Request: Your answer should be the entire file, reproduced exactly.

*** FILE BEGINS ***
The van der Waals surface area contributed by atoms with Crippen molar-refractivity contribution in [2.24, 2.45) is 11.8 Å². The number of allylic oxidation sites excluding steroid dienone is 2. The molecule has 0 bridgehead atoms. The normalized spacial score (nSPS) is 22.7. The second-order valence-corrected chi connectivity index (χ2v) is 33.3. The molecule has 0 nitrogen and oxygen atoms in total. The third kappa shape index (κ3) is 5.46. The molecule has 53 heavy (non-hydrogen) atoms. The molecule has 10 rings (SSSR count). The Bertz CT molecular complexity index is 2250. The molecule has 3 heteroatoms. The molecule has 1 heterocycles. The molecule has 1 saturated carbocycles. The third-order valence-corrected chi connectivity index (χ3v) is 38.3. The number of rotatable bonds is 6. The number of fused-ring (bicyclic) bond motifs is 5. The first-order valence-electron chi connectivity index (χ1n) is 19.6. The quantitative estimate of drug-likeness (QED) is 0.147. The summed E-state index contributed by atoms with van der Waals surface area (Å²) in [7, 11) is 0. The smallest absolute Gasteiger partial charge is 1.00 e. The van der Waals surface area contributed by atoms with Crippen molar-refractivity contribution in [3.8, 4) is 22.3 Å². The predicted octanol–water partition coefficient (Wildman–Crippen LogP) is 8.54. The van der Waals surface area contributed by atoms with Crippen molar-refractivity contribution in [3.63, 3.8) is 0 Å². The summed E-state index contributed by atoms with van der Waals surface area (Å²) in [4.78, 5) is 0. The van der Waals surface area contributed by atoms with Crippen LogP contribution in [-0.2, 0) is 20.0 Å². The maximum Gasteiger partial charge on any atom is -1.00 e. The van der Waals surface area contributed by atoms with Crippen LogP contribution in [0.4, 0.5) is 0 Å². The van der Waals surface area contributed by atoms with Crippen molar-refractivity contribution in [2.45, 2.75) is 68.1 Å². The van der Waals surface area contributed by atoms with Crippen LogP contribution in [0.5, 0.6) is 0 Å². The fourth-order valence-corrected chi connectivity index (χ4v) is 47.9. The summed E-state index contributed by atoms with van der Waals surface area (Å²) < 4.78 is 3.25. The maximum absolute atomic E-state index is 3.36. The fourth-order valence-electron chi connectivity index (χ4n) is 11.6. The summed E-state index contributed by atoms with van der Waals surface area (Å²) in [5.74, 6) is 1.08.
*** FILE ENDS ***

The van der Waals surface area contributed by atoms with Crippen molar-refractivity contribution in [2.24, 2.45) is 11.8 Å². The number of allylic oxidation sites excluding steroid dienone is 2. The molecule has 0 bridgehead atoms. The normalized spacial score (nSPS) is 22.7. The second-order valence-corrected chi connectivity index (χ2v) is 33.3. The molecule has 0 nitrogen and oxygen atoms in total. The third kappa shape index (κ3) is 5.46. The molecule has 53 heavy (non-hydrogen) atoms. The molecule has 10 rings (SSSR count). The Bertz CT molecular complexity index is 2250. The molecule has 3 heteroatoms. The molecule has 1 heterocycles. The molecule has 1 saturated carbocycles. The third-order valence-corrected chi connectivity index (χ3v) is 38.3. The number of rotatable bonds is 6. The number of fused-ring (bicyclic) bond motifs is 5. The first-order valence-electron chi connectivity index (χ1n) is 19.6. The quantitative estimate of drug-likeness (QED) is 0.147. The summed E-state index contributed by atoms with van der Waals surface area (Å²) in [7, 11) is 0. The smallest absolute Gasteiger partial charge is 1.00 e. The van der Waals surface area contributed by atoms with Crippen molar-refractivity contribution in [3.8, 4) is 22.3 Å². The predicted octanol–water partition coefficient (Wildman–Crippen LogP) is 8.54. The van der Waals surface area contributed by atoms with Crippen molar-refractivity contribution in [3.63, 3.8) is 0 Å². The summed E-state index contributed by atoms with van der Waals surface area (Å²) in [4.78, 5) is 0. The van der Waals surface area contributed by atoms with Crippen LogP contribution in [-0.2, 0) is 20.0 Å². The maximum Gasteiger partial charge on any atom is -1.00 e. The van der Waals surface area contributed by atoms with Crippen LogP contribution in [0.4, 0.5) is 0 Å². The van der Waals surface area contributed by atoms with Crippen molar-refractivity contribution in [2.45, 2.75) is 68.1 Å². The van der Waals surface area contributed by atoms with Crippen LogP contribution in [0.5, 0.6) is 0 Å². The fourth-order valence-corrected chi connectivity index (χ4v) is 47.9. The summed E-state index contributed by atoms with van der Waals surface area (Å²) < 4.78 is 3.25. The maximum absolute atomic E-state index is 3.36. The fourth-order valence-electron chi connectivity index (χ4n) is 11.6. The summed E-state index contributed by atoms with van der Waals surface area (Å²) in [5.74, 6) is 1.08.